AFCEA conference consolidated into 3 in 1
The theme for the Army and AFCEA International’s LandWarNet conference in Fort Lauderdale, Fla., last month was “delivering joint integrated solutions to the warfighter today.” The Army easily could have added “with less money” to the end of that.

The service let the conference proceed despite severe spending restrictions that limit all nonessential travel. The Army classified it as a training event because of the many informational sessions, and anyone who attended undoubtedly learned a good deal.

In addition to talking warfighter tech, conference attendees frequently discussed hurricanes — partially because the past two LandWarNet conferences were abruptly cut short by hurricanes that forced everyone to flee for their lives. The theme was so pervasive that Lt. Gen. Steven Boutelle, the Army’s chief information officer, said the conference planners were “poking the devil in the eye.”

This year, the conference ended Aug. 25, three days before Tropical Storm Ernesto reached the Florida coast. AFCEA and the Army plan to hold next year’s conference at the same time and place.

We know about insurance for travelers, but is there insurance for conferences?

Vendors seek ROI on coffee
Corporate sponsorship at the AFCEA conference was so widespread that the Interceptor felt like he was at a NASCAR race. Everything from meals to wheels bore the logos of one vendor or another. Probably the most successful product placement was the now annual Hurricane Party, an evening get-together sponsored by ManTech International.

But not every sponsor got the recognition it purchased. For example, when keynote speeches ran long, Col. Andy Seward, the gracious emcee, told attendees to skip their coffee break. That probably didn’t please the companies that sponsored those coffee klatches.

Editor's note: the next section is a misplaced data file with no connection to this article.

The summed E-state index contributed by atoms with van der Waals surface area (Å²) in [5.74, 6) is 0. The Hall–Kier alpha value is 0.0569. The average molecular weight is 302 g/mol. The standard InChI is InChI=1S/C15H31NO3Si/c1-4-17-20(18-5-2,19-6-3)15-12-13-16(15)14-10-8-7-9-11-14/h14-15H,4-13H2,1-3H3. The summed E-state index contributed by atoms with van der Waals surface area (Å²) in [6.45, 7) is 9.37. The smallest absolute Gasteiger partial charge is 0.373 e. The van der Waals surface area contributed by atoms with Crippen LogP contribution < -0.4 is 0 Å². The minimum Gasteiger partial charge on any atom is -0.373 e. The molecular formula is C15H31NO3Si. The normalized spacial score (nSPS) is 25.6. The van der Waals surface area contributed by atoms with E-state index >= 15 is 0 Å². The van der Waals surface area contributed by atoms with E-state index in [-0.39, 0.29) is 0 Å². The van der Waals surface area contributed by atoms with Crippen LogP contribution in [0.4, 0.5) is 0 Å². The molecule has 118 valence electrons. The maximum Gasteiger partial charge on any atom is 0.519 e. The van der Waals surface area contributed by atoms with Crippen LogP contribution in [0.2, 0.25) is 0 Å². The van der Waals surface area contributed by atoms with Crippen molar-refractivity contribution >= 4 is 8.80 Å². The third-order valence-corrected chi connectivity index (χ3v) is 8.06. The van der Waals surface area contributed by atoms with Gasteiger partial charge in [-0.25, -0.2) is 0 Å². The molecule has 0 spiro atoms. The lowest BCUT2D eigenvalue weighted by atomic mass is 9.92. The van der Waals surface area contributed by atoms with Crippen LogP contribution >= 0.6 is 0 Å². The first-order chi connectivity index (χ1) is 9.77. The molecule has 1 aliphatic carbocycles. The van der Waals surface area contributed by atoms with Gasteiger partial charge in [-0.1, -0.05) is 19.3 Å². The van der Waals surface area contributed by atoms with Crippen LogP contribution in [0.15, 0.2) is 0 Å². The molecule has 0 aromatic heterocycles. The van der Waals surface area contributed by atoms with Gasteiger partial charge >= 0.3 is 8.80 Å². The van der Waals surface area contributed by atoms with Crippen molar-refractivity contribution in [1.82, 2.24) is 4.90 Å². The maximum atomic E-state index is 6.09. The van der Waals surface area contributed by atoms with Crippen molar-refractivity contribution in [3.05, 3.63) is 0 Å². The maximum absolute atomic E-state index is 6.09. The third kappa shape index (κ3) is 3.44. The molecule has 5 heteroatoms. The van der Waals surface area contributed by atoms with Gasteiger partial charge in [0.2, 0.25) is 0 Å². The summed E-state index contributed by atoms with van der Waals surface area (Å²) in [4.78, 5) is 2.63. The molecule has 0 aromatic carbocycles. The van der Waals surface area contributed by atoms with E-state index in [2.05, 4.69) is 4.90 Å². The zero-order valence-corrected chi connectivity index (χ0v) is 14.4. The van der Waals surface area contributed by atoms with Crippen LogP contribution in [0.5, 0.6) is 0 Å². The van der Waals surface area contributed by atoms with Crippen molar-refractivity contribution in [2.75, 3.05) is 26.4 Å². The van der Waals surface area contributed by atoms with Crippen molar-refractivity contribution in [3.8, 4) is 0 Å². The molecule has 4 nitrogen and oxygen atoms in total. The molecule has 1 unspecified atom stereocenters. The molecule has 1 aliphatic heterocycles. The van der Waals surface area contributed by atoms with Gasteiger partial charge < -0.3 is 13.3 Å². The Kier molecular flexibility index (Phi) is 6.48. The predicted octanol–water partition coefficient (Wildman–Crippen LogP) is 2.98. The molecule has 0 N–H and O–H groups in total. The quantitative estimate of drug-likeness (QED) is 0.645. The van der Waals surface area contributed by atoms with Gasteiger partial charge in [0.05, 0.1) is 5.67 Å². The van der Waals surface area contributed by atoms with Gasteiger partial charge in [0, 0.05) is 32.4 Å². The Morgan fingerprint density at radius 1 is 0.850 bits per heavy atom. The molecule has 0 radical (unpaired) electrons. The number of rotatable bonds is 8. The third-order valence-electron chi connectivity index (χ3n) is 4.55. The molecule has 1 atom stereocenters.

Not to worry. Everyone eventually got their coffee — and the sponsors got their recognition.

Conference travel woes
Nearly everyone has a tale of travel problems these days, even VIPs.

The conference occurred while the Transportation Security Administration’s new restrictions on liquids were in place. So most travelers were already more alert than usual.

But even if you follow the security guidelines to a T, you can’t evade human error. More than 50 conference attendees, including the Interceptor, spent an extra day in Florida after a four-hour delay turned into a flight cancellation. Airport workers crashed the jetway against the side of the plane when it arrived at the terminal, rendering it unable to fly.

Many attendees were put on a flight the next day. After difficult negotiations, the Interceptor found himself on the same flight as several Army generals. Surely their flight would go off without a hitch, right?

But alas, after reaching Ronald Reagan Washington National Airport, we learned that the airline had misplaced the flight’s baggage.

I won’t mention the airline, but it may have lost a customer or two because of the mess.

Bloggers find the Porkmaster
Back in Washington, D.C., the blogosphere was furiously buzzing in an effort to deduce which senator was anonymously holding up passage of the Federal Funding Accountability and Transparency Act.

The bill, sponsored by Sens. Tom Coburn (R-Okla.) and Barack Obama (D-Ill.), would establish a Web-searchable database that contains information on all federal contracts and grants.

In a Web-roots campaign, various bloggers joined efforts to encourage their loyal readers to pester every senator to deny that he was the one holding up the legislation. Finally, through the process of elimination, the bloggers say they found the answer: Sen. Ted Stevens (R-Alaska).

On Aug. 30, after weeks of refusing to comment, Stevens’ office confirmed that he did have a hold on the bill.

The legislation is interesting. The government already has a contract database, but many experts say its data isn’t all that it can be. Would another law change that?

About that unused buying power
The Army Small Computer Program has a new boss to answer to — at least temporarily. ASCP, which was part of the Program Executive Office for Enterprise Information Systems, is now under the operational control of the PEO for Command Control Communications Tactical.

Boutelle and Lt. Gen. Joe Yakovac, military deputy to the assistant secretary of the Army for acquisition, logistics and technology, authorized the reporting change after realizing that the tactical community wasn’t taking advantage of the buying power ASCP offers.

PEO-C3T also houses the Common Hardware Systems program, which has some product overlap with ASCP.

ASCP project director Michelina LaForgia said she will use the time to coordinate efforts between ASCP and CHS, while making sure that deployed soldiers know that they are obliged to try to use ASCP resources when buying computers.

The move will be reviewed after 60 days, in mid-October.

Intercept something? Send it to [email protected].


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